Wednesday, 13 January 2016

Skype for Business, SQL Server, and VMware

If you have deployed a virtualized Lync Server 2013 or Skype for Business infrastructure, and have followed the best practices, your Lync or Skype VMs will no doubt have multiple CPU cores.

If you have done this on VMware, and you let the VMware provisioning wizard automatically assign the CPUs, you may have a problem.

By default VMware will assign multiple CPU cores as multiple virtual CPU sockets, each with a single virtual core. This means that in an eight core server you have eight sockets. This fine for Lync or Skype, but represents a problem for the SQL Express installation that every front end server has, or indeed the SQL Server Standard installations you might be using for your back-end databases.

SQL Server Express is limited to "the lesser of 1 socket or 4 cores", which means that in the default VMware configuration SQL Express gets 1 core (because 1 socket has 1 core).

SQL Server Standard Edition is limited to "the lesser of 4 sockets or 16 cores", which means that if you have more than 4 virtual sockets, but only 1 virtual core per socket, SQL gets only 4 cores.

In order to give SQL Express access to more CPU resources you need to alter the virtual CPU allocation to put have fewer virtual sockets, with multiple virtual cores per socket.

To look for this issue in my VMware-based Skype for Business Environment I put together a brief script. The purpose is to report out the CPU configuration of all the servers which host a local management store replica (these servers have a local SQL Express instance), and all the back-end database servers.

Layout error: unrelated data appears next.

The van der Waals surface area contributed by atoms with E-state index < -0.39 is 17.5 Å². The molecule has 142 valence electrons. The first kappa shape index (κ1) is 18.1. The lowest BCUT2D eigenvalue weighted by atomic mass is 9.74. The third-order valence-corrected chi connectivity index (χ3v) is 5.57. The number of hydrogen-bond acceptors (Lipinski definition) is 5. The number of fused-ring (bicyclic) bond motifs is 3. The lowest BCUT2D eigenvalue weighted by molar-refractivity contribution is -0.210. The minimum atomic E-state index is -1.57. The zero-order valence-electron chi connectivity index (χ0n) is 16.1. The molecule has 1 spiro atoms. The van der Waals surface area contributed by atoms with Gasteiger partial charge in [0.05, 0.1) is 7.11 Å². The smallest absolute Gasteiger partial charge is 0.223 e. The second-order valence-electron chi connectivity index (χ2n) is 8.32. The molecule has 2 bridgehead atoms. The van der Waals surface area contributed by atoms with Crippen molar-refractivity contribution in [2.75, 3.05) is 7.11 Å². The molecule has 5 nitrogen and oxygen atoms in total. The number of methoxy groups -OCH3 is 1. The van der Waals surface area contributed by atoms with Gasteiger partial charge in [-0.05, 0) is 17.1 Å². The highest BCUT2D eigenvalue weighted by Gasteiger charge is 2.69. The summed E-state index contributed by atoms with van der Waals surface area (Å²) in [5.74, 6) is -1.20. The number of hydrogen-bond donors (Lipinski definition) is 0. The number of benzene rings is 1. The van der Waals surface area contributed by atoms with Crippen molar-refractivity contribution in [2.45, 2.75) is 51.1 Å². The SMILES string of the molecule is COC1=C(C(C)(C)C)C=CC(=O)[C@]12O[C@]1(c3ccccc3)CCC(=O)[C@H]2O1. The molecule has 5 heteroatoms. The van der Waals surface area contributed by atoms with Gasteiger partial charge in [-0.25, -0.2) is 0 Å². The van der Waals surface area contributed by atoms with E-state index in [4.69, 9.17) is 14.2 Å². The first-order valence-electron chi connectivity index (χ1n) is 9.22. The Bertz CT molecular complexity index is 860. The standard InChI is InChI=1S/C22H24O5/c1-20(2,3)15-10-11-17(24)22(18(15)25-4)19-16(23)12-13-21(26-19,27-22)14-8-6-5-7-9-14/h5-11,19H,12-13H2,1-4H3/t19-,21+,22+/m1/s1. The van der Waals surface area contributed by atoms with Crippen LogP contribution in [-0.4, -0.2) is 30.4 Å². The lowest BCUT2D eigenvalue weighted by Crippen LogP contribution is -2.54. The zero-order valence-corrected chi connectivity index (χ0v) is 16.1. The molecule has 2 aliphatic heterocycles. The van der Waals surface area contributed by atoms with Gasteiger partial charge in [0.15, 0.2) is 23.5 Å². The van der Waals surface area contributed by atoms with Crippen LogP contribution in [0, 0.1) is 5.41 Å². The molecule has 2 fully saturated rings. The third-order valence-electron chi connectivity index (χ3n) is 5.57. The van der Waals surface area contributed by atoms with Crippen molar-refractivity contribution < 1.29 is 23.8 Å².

Note that the script will fail to connect to Edge servers, and those should be checked manually.

# Get-SkypeServerCpuDetails.ps1
# Script to retrieve the CPU details of servers hosting Skype for Business SQL databases
# Ben Lye -

# Create an array of all the Skype for Business servers we are interested in
$Servers = @()
# Get the servers hosting replicas of the management store - these systems will have SQL Express Edition
$Servers = $Servers + @(Get-CsManagementStoreReplicationStatus | Where {$_.ProductVersion -ne ""} | Select-Object ReplicaFQDN -ExpandProperty ReplicaFQDN)
# Get the Application Database servers - these will be SQL Server Standard Edition or Enterprise Edition
$Servers = $Servers + @(Get-CsService -ApplicationDatabase | Select-Object PoolFqdn -ExpandProperty PoolFqdn)
# Get the Persistent Chat database servers
$Servers = $Servers + @(Get-CsService -PersistentChatDatabase | Select-Object PoolFqdn -ExpandProperty PoolFqdn)

# Create an array for the output
$Output = @()

# Loop through each of the servers
$Servers | % { 
 # Create an object to store the output in
 $Object = New-Object –TypeName PSObject
 $Object | Add-Member –MemberType NoteProperty –Name HostName –Value $_
 # Use WMI to get the details of the processor(s) from the system
 If ($ServerProcs = @(Get-WmiObject win32_processor -ComputerName $_)) {
  # Populate the output object with details of the processors
  $Object | Add-Member –MemberType NoteProperty –Name CpuDescription –Value ($ServerProcs[0].Name -replace '\s+', ' ')
  $Object | Add-Member –MemberType NoteProperty –Name CpuSockets –Value $ServerProcs.Count
  $Object | Add-Member –MemberType NoteProperty –Name CpuCoresPerSocket –Value $ServerProcs[0].NumberOfCores
  $Object | Add-Member –MemberType NoteProperty –Name TotalCpuCores –Value ($ServerProcs.Count * $ServerProcs[0].NumberOfCores)
 # Append the output object to the output array
 $Output = $Output + $Object

# Return the output
Return $Output
Download Script

The script doesn't give information about which version of SQL Server each system is running, so you'll need to know that in order to determine if there is actually a problem in the resulting output.

- Ben

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